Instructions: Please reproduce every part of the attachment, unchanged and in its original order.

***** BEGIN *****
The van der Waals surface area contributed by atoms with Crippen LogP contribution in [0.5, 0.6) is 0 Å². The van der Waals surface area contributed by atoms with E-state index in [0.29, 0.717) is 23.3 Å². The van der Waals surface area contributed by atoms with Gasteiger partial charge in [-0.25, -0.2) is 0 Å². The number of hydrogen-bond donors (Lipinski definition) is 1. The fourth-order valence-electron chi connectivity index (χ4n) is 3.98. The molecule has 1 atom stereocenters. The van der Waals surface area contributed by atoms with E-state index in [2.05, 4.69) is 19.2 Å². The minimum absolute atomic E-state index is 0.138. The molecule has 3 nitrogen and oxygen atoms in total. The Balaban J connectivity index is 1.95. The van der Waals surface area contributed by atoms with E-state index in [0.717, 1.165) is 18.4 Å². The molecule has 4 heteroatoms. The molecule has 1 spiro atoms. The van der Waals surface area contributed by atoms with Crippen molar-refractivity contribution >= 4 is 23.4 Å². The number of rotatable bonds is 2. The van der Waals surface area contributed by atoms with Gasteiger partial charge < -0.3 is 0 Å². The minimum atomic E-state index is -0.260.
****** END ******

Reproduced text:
The van der Waals surface area contributed by atoms with Crippen LogP contribution in [0.5, 0.6) is 0 Å². The van der Waals surface area contributed by atoms with E-state index in [0.29, 0.717) is 23.3 Å². The van der Waals surface area contributed by atoms with Gasteiger partial charge in [-0.25, -0.2) is 0 Å². The number of hydrogen-bond donors (Lipinski definition) is 1. The fourth-order valence-electron chi connectivity index (χ4n) is 3.98. The molecule has 1 atom stereocenters. The van der Waals surface area contributed by atoms with E-state index in [2.05, 4.69) is 19.2 Å². The minimum absolute atomic E-state index is 0.138. The molecule has 3 nitrogen and oxygen atoms in total. The Balaban J connectivity index is 1.95. The van der Waals surface area contributed by atoms with E-state index in [0.717, 1.165) is 18.4 Å². The molecule has 4 heteroatoms. The molecule has 1 spiro atoms. The van der Waals surface area contributed by atoms with Crippen molar-refractivity contribution >= 4 is 23.4 Å². The number of rotatable bonds is 2. The van der Waals surface area contributed by atoms with Gasteiger partial charge < -0.3 is 0 Å². The minimum atomic E-state index is -0.260.